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  • China's Rover Finds Layers of Surprise Under Moon's Far Side
    The Chang'e-4 mission, the first to land on the lunar far side, is demonstrating the promise and peril of using ground-penetrating radar in planetary science. From a report: China's robotic Chang'e-4 spacecraft did something last year that had never been done before: It landed on the moon's far side, and Yutu-2, a small rover it was carrying, began trundling through a crater there. One of the rover's instruments, a ground-penetrating radar, is now revealing what lies beneath. In a paper published Wednesday in the journal Science Advances, a team of Chinese and Italian researchers showed that the top layer of the lunar soil on that part of the moon is considerably thicker than some expected -- about 130 feet of what scientists call regolith. "It's a fine, dusty, sandy environment," said Elena Pettinelli, a professor of mathematics and physics at Rome Tre University who was one of the authors of the paper. Based on what NASA astronauts observed during the Apollo moon landings, other scientists said they would have expected one-quarter as much soil. "That's a lot of regolith," said David A. Kring, a senior scientist at the Lunar and Planetary Institute in Houston who is not involved with the Chinese moon mission. "That's food for thought." Chang'e-4 landed just over a year ago inside Von Karman crater, a 110-mile-wide depression, and continues to explore a part of the moon that has not been seen up close before.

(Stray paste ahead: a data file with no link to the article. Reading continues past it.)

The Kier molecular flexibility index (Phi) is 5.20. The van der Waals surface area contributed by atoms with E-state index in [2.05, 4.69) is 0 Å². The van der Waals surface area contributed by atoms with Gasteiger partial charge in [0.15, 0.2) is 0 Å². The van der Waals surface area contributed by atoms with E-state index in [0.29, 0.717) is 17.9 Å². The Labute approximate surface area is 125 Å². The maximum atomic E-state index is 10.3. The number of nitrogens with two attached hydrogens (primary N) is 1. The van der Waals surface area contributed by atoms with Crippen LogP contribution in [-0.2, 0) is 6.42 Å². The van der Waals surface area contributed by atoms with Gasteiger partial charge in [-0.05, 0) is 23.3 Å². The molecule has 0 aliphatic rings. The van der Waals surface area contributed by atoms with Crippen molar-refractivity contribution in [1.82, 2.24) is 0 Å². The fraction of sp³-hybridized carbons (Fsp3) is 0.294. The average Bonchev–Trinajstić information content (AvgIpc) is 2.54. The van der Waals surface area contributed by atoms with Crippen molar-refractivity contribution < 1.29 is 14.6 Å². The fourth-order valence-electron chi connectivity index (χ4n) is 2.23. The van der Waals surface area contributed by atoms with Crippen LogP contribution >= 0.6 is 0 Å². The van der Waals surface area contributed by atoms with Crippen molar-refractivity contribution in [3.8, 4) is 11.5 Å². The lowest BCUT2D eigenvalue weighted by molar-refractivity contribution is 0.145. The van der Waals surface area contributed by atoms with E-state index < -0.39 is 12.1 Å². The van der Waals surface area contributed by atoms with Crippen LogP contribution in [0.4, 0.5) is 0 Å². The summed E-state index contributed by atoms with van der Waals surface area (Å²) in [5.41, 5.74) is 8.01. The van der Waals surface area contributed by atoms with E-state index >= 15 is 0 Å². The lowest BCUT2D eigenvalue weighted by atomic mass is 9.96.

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  • Raspberry Pi 4 Linux Computer Gets Twice the RAM and USB-C Power Fix
    Brian Fagioli, writing for BetaNews: The Raspberry Pi line has provided great little Linux computers to nerds -- its low price and small size makes it ideal for tinkering and doing projects. But also, the device has proven to be a solid media device, wonderful for watching videos and emulating classic video games. In other words, it has been a very versatile computer, serving as many things to many people. With the release of the Raspberry Pi 4, however, it finally became powerful enough to serve as a true desktop computer. By installing a Linux distribution, some people can use it for day-to-day computer use, such as web browsing, playing media, and word processing. Unfortunately, the $35 base model came with a paltry 1GB of RAM. Today, this changes, as the company has dropped the price of the 2GB version to $35, effectively doubling the memory for the base model.

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  • Nokia To Weigh Strategic Options as Profit Pressure Mounts
    Nokia Oyj is exploring strategic options as fierce competition puts pressure on the Finnish network equipment maker's earnings, Bloomberg reported Thursday, citing people familiar with the matter. From the report: The company is working with advisers to consider alternatives ranging from potential asset sales to mergers, the people said, asking not to be identified because the information is private. Other options include shifting investments and making balance-sheet adjustments, one of them said. Deliberations are ongoing, and there's no certainty they will lead to any transactions, the people said. Nokia shares have lost roughly a third of their value over the past year before news of its deliberations.